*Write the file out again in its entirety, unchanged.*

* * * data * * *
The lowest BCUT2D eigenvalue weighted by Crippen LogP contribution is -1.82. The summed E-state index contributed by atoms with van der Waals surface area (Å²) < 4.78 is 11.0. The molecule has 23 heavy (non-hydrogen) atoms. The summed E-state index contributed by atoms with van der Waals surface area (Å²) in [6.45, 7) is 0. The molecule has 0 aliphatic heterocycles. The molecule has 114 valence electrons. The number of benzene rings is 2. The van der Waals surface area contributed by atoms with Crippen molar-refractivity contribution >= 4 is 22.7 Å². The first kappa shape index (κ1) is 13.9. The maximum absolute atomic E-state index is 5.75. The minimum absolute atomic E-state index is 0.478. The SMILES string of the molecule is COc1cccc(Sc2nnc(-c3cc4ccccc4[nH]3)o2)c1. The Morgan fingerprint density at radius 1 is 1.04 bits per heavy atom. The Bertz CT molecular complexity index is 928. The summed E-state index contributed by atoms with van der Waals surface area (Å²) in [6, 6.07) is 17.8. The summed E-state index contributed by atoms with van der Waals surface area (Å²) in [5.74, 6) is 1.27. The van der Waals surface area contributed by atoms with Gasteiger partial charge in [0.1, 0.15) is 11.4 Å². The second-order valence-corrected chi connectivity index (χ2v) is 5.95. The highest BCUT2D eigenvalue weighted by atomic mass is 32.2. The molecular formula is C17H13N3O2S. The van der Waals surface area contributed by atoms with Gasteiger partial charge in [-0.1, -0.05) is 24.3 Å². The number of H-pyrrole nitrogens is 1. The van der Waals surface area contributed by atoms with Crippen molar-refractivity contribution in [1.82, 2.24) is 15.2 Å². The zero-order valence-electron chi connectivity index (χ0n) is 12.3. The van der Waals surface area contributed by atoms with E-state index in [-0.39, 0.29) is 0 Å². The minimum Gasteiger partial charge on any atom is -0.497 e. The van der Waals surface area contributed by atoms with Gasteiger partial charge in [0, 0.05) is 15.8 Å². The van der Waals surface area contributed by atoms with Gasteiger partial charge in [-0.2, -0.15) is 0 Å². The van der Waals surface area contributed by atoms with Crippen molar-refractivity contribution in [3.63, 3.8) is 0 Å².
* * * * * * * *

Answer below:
The lowest BCUT2D eigenvalue weighted by Crippen LogP contribution is -1.82. The summed E-state index contributed by atoms with van der Waals surface area (Å²) < 4.78 is 11.0. The molecule has 23 heavy (non-hydrogen) atoms. The summed E-state index contributed by atoms with van der Waals surface area (Å²) in [6.45, 7) is 0. The molecule has 0 aliphatic heterocycles. The molecule has 114 valence electrons. The number of benzene rings is 2. The van der Waals surface area contributed by atoms with Crippen molar-refractivity contribution >= 4 is 22.7 Å². The first kappa shape index (κ1) is 13.9. The maximum absolute atomic E-state index is 5.75. The minimum absolute atomic E-state index is 0.478. The SMILES string of the molecule is COc1cccc(Sc2nnc(-c3cc4ccccc4[nH]3)o2)c1. The Morgan fingerprint density at radius 1 is 1.04 bits per heavy atom. The Bertz CT molecular complexity index is 928. The summed E-state index contributed by atoms with van der Waals surface area (Å²) in [6, 6.07) is 17.8. The summed E-state index contributed by atoms with van der Waals surface area (Å²) in [5.74, 6) is 1.27. The van der Waals surface area contributed by atoms with Gasteiger partial charge in [0.1, 0.15) is 11.4 Å². The second-order valence-corrected chi connectivity index (χ2v) is 5.95. The highest BCUT2D eigenvalue weighted by atomic mass is 32.2. The molecular formula is C17H13N3O2S. The van der Waals surface area contributed by atoms with Gasteiger partial charge in [-0.1, -0.05) is 24.3 Å². The number of H-pyrrole nitrogens is 1. The van der Waals surface area contributed by atoms with Crippen molar-refractivity contribution in [1.82, 2.24) is 15.2 Å². The zero-order valence-electron chi connectivity index (χ0n) is 12.3. The van der Waals surface area contributed by atoms with E-state index in [-0.39, 0.29) is 0 Å². The minimum Gasteiger partial charge on any atom is -0.497 e. The van der Waals surface area contributed by atoms with Gasteiger partial charge in [0, 0.05) is 15.8 Å². The van der Waals surface area contributed by atoms with Gasteiger partial charge in [-0.2, -0.15) is 0 Å². The van der Waals surface area contributed by atoms with Crippen molar-refractivity contribution in [3.63, 3.8) is 0 Å².